Book name: The Fog
Author: James Herbert
Publisher: New English Library
Format: ebook, print, audiobook
Publication Date: 1975
Star Rating: 5/5
No one produced more memorable horror-chiller novels in the Seventies and Eighties than James Herbert.
He also enjoyed a lengthy and successful writing career right up until his death in 2013.
James Herbert was one of my favourite horror authors when I was growing up, and I still love going back to his early works today. I get something new from each of them every time.
The Fog begins in a sleepy English village. It’s morning and the day’s routine is barely getting started when a huge fissure opens up down the middle of the high street.
An earthquake, not entirely unheard of in England but certainly highly unusual, has triggered the movement.
People and buildings are sucked down into the abyss. John Holman’s car teeters on the edge, but he is able to free himself, climb back up and rescue a young girl on the way.
A mysterious fog emerges from inside and it sends Holman temporarily mad. He is hospitalised, but others who encounter the fog are not so lucky.
The fog’s dense, airless feel spurs people and animals on to kill or maim others or even themselves. A vicar, a poacher, a herd of cattle and a class of schoolboys all fall prey to the dark power of the fog.
No one seems able to resist the lure of the fog with its apparent intention to do evil in the usually quiet environment of rural southern England.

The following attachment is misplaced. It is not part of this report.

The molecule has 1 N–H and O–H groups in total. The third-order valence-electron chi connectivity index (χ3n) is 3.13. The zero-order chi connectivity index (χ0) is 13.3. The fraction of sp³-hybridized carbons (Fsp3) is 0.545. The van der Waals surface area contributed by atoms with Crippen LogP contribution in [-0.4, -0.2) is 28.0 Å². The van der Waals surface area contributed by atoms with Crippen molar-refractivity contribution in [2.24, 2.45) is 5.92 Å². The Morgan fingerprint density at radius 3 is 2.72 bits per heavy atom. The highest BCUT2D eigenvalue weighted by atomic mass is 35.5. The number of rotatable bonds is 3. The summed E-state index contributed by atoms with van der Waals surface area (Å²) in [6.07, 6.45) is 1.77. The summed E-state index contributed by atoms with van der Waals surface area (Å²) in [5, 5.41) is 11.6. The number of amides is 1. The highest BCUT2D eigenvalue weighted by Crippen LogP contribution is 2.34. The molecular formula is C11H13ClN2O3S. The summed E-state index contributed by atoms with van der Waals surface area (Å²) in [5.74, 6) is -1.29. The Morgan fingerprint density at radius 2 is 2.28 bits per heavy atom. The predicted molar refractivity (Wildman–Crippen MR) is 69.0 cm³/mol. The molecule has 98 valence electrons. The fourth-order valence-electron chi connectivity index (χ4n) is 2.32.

Holman recovers from his insanity, apparently because he was only briefly exposed to the fog when he climbed back out of the abyss. He is also given a blood transfusion for his injuries, which scientists later think may also have helped him get well.
He’s the only person known to have recovered, and he becomes the focus of scientists’ hurried attempts to find a cure.
Meanwhile, chaos is spreading across southern England. In Bournemouth, the entire population of the city are lured into the sea to drown themselves.
Those prevented from reaching the water by the piles of dead on the beach simply find other ways to take their own lives.
The authorities are at their wits’ end about how to respond to this strange new enemy. It is intangible, apparently moves wherever it wishes almost regardless of weather conditions and can also disperse at will. It is now moving towards London.
I loved the way that the early James Herbert horror fiction lingers on the notion of mankind as our own worst enemies.
The Rats features killer rodents, spurred on by nuclear experiments to attack us. Our adversary in The Fog is far from a natural phenomenon, with fingers comprehensively pointed at government research facilities near the village.
There is so much room, both now and then, for us to take responsibility for our behaviour and its effect on the natural world. James Herbert was ahead of his time in that respect.
One of the joys of The Fog is its tight writing style and strong narrative drive. The story moved along nicely, with plenty of new characters throughout. Many are destined to die horrible, bloody deaths in a uniquely graphic manner.
You could say that is what James Herbert does best, and it is best displayed here in The Fog. Countless people are introduced with a vividness that belies his economy of words, only to be killed off almost immediately.
I loved the bloodthirsty nature of The Fog, but James Herbert always made the reader care about the person and understand their underlying grievances in life before they died and/or went on a killing spree.
The Fog had a strong plot, and it was very well structured. I enjoy re-reading it regularly, and the story never loses its interest for me even after all these years.
I hope you enjoyed my review of The Fog by James Herbert.
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